“THE OLD BRIDGE AT CHESTERFIELD”
By Lowell Getz
Transcribed from the May-June 1991 issue of “Illinois Magazine,” P. O. Box 40, Litchfield, IL 62056, written by Lowell Getz, son of Carl and Evelyn Getz, hometown friends frequently mentioned in “Dad’s WWII Letters.” Bridge also mentioned in, “Going Home Again.” Mr. Getz recounted childhood days in the community of Chesterfield, in Macoupin County, Illinois. Pictures by author.
The old bridge at Chesterfield is to be replaced. As it is true of countless other bridges built in the early days of highway construction, this one is too narrow for today’s traffic and is rapidly becoming unsafe. So a new, wider modern bridge will soon span the small creek. This will not be noted as even a minor event in the lives of those travelling Route 111. Although scores of cars and trucks cross this bridge daily (as they have for the past 58 years), few of the occupants even notice there is a bridge at the bottom of the hill. Still fewer will recognize there is a new bridge. To the motorists, replacement of the bridge will mean only a slight inconvenience while under construction, and to the highway department just another drain on an always inadequate bridge repair budget. But to me, disappearance of the old bridge will leave a personal chasm no new bridge can hope to span.
This old bridge forms an integral part of my early memories and has continued to be a stabilizing force for me over the years. I was born in my grandparent’s house at the top of the hill at about the same time the bridge was being built. As a child, I spent considerable time with my grandparents. During those years, I made innumerable trips down the hill to play in the creek under the bridge. I raced “boats” (sticks and leaves) down the riffles in the shade of the bridge. I built forts and caverns in the creek sand. When I was five years old, I caught my very first fish ever in a small pool beneath the bridge. I have never been so proud of any other fish I have caught as I was of those two small green sunfish. I still remember the pride with which I showed them to a highway maintenance worker as I took them back home in a tin can, glowing in his exaggerated compliments about my fishing prowess.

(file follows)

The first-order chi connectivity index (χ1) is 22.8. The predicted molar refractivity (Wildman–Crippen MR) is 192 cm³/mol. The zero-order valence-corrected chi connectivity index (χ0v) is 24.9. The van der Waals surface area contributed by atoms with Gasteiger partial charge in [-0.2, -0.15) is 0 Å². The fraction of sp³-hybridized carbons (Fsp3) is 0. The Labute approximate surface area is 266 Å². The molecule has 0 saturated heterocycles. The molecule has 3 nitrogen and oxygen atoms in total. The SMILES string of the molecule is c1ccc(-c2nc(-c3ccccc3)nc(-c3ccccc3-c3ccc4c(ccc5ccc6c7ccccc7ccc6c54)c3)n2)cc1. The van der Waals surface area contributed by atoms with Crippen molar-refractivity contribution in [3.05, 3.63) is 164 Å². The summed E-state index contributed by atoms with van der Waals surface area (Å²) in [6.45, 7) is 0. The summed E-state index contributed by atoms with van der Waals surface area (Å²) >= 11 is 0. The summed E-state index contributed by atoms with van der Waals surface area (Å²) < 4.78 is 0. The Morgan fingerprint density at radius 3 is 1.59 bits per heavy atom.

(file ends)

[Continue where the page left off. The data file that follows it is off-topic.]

And there were the daily trips down past the bridge to bring the cows up from the “bottom pasture” to be milked. Even at that early age, I had a general idea as to the events that preceded the incident of the man in the gray De Soto throwing from the bridge a paper sack containing a complete set of women’s undergarments. Of course, I saw to it that these same garments gracefully adorned the trunk of the sycamore tree below the bridge for months before being swept away by wind and rain.
On each of my now infrequent trips back home, I find that more and more of my roots have disappeared. The house in which I grew up is gone, my grade school is sealed by the EPA because of the presence of hazardous toxic wastes, the ball diamond where we played “rounders” at recess is overgrown with weeds, my high school has been torn down, all the stores in my hometown are gone or stand as disintegrating empty shells, and almost all of the people with whom I associate my early years now lie quietly in the various local cemeteries. But the one thing I could always count upon as still being the same was the old bridge. And now it, too, will soon be gone. With it will go one of my last ties to a freer time, a time when to a five-year old, who was blissfully unaware of what a depression was and with no realization of the complexities of life that lay ahead, life was simple and merely to be enjoyed. That naive sense of innocence I regain, if for only a fleeting moment each time I cross the bridge, will be forever lost when the bridge on Route 111 near Chesterfield goes.
I fully understand, of course, highway safety takes precedence over sentimental misty memories of an aging nostalgic. What must be done will be done. This is the price we must pay for living. Cars and trucks will continue to cross the small creek on the new bridge, but a lot of me, and perhaps a little of all of us, will be forever gone. As other bridges over other creeks are replaced, we should realize that even an old deteriorating concrete structure spanning a small obscure stream can also, for someone, harbor fading memories of better days gone by. So as the old bridge comes down, don’t be surprised if someone senses the presence of a barefoot five-year old in overalls with a willow fishing pole and two small green sunfish in an old tin can looking on sadly. Because, from somewhere, he will be.